Since 2010 tourism in the United Kingdom has been the biggest growing sector in terms of employment, with the industry estimated to worth over £257 billion by 2025. Almost 10% of all citizens in the UK are employed either directly or indirectly as a result of tourism, and the industry currently accounts for around 9% of the country’s GDP.
The London 2012 Olympics were a stunning success in broadcasting the country to a wider audience. Further global events such as the Tour de France, Tour de Yorkshire and Royal Weddings have further broadcast Britain to an eager world of tourists.
One of the main reasons that tourists from countries such as Canada, the United States, Australia and New Zealand visit the UK is for the rich history that the country has. Reminders of a medieval kingdom run by kings and queens are on show in several cities, as well as some of the pomp and circumstance from colonial days.
These two different elements of British history allowed for the erection of a series of stunning buildings around the country. If you’re thinking of visiting the UK in the future, here is your definitive list of buildings to visit in this Sceptred Isle.
Durham Cathedral, County Durham
Saint Cuthbert first used the ground that the Durham Cathedral now sits on to teach students of the ways of Christianity. Almost 100 years after Saint Cuthbert’s primitive classes Durham Cathedral was erected and has stood resplendent ever since 1093.
For the first two centuries of its existence, the Cathedral was used as a monastic sanctuary for a group of devout Benedictine monks. However following religious reforms it was surrendered by the crown in 1539 and became a public place of worship.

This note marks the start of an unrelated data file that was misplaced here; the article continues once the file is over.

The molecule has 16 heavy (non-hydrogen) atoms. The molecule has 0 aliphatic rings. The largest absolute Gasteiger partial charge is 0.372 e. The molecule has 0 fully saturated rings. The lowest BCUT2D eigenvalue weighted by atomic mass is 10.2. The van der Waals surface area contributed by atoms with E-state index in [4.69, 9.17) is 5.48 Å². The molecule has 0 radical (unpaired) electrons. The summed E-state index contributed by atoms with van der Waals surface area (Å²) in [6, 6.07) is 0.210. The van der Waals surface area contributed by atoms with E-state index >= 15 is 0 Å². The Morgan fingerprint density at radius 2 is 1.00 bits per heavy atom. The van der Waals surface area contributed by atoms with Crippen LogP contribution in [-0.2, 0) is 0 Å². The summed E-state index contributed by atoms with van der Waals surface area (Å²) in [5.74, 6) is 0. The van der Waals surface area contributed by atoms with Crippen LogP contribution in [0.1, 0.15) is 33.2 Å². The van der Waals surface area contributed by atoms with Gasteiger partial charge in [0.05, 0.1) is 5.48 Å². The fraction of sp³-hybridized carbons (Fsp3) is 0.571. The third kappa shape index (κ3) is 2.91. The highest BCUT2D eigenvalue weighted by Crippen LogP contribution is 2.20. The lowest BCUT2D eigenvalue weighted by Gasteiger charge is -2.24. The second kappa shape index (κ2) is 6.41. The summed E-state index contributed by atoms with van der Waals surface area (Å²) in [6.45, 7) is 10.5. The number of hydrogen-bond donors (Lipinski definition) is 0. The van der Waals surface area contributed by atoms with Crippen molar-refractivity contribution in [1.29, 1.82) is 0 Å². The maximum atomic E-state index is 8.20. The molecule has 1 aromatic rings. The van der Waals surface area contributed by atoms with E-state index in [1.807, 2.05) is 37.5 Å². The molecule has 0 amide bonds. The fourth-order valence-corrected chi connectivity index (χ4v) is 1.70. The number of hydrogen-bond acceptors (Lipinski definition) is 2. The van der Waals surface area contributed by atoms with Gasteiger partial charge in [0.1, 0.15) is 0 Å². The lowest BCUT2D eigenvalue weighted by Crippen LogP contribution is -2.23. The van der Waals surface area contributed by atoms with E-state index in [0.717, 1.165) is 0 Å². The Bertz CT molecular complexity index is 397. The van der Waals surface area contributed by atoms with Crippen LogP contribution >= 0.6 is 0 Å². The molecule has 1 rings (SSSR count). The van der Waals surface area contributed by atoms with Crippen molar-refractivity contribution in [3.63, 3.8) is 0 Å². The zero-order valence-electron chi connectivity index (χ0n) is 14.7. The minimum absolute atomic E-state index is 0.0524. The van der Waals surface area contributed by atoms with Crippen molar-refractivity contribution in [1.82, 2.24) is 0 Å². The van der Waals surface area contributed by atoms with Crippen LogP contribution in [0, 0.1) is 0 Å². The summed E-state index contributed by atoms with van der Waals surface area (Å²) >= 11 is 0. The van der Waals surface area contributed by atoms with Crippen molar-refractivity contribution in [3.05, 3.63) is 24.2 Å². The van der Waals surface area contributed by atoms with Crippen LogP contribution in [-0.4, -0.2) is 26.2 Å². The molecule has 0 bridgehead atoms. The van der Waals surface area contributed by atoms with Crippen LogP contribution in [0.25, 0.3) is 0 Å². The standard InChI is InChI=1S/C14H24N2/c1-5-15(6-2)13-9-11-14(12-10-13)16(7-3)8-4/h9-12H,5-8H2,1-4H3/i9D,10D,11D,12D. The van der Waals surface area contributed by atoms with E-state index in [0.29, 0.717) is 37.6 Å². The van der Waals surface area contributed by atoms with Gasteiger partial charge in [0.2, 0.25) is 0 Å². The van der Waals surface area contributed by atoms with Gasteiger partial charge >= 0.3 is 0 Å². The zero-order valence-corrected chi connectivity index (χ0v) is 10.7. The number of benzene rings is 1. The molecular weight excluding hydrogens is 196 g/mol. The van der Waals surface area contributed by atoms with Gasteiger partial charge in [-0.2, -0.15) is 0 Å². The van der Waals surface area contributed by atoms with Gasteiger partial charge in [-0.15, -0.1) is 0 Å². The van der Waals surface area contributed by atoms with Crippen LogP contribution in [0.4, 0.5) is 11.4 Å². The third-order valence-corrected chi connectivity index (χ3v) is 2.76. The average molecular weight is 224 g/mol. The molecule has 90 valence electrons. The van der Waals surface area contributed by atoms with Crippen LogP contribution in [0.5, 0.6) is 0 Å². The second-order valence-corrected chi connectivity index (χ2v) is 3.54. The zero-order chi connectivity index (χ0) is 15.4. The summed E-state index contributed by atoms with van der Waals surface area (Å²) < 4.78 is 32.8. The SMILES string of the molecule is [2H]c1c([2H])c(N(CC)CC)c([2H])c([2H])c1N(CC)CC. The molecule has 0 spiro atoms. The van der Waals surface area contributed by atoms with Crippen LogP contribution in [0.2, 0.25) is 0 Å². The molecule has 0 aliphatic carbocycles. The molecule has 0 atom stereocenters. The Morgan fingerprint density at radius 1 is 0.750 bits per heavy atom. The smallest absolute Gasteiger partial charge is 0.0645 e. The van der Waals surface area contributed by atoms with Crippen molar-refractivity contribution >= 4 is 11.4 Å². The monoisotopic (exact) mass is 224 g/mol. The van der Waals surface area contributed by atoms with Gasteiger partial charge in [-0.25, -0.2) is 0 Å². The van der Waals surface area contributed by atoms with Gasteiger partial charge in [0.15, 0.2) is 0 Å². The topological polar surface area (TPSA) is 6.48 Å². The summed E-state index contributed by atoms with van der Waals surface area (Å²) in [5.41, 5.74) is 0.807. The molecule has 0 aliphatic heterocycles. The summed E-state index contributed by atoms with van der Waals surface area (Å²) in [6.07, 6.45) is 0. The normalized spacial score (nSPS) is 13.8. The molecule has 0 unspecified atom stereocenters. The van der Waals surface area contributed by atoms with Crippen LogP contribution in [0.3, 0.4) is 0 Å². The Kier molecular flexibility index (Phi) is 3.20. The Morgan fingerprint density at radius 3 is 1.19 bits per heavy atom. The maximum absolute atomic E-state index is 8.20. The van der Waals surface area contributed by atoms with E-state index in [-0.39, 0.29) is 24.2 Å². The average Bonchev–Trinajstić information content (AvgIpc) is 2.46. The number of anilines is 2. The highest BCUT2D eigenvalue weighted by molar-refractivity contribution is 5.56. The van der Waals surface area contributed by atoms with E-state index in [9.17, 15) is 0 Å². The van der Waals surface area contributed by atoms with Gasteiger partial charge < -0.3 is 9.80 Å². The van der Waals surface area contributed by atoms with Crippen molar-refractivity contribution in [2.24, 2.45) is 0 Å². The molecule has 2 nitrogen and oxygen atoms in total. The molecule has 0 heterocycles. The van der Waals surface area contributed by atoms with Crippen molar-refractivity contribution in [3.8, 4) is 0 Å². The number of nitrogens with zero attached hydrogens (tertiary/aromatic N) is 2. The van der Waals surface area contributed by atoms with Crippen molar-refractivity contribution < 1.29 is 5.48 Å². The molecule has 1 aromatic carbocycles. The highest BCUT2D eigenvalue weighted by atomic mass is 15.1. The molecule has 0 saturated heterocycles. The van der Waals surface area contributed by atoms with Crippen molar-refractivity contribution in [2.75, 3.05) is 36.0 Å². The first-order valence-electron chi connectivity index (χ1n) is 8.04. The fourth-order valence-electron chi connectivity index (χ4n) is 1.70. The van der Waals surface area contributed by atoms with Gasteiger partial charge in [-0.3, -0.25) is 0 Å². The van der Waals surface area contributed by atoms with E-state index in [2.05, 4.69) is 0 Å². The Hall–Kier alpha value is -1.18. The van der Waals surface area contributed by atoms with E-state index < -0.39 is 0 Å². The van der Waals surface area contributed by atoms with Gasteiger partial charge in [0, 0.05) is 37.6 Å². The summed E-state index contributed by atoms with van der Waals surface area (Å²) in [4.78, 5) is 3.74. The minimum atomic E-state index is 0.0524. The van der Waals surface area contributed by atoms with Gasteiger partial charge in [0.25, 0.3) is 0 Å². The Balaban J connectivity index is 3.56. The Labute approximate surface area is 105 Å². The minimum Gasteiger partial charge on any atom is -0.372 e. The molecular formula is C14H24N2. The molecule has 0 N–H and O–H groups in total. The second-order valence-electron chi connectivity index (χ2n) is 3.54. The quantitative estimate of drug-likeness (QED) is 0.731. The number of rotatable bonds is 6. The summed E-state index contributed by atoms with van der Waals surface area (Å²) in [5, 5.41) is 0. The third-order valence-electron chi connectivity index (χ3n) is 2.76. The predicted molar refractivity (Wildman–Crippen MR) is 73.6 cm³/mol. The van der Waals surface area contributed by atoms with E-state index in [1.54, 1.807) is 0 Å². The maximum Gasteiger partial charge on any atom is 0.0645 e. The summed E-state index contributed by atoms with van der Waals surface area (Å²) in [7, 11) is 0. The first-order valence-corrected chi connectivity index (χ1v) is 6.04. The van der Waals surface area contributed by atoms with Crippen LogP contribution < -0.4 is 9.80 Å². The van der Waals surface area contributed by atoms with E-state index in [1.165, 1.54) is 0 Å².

In 1986 the building was added to UNESCO’s World Heritage Site listing it as a place of architectural and historical importance. The casino was briefly used as a prison by Oliver Cromwell to house 3,000 Scottish prisoners of war.
Today it is still an active Cathedral but opens its doors to tourists from all around the world as well as offering guided tours. Durham Cathedral also has the oldest surviving stone vault in the world and is recognised as one of the first buildings in the world to blend Romanesque architecture with gothic architecture.
Elizabeth Tower, London
Our tour of the must-see buildings in Britain moves to London, where it will stay for the remainder of this article. Your first port of call in the British capital should be to the Elizabeth Tower, nicknamed Big Ben after the name given to the bell at the top of the structure.
Elizabeth Tower stands at the north side of the famous House of Parliament and was officially opened on 31st May, 1859 with the first chimes of the bell being heard 6 weeks later on the 11th July 1859.
This famous tower is one of the most iconic landmarks in Britain let alone in the capital London. Every year it provides the back drop for the New Year’s Eve fireworks celebration and it ushers in the New Year with its trademark gongs.
The Hippodrome, London
Right on the corner of Cranbourn Street and Charing Cross Road is where the Hippodrome is situated. The building was initially opened in mid-1900 and cost a reported £250,000 to construct, which in today’s money would be just under £30 million.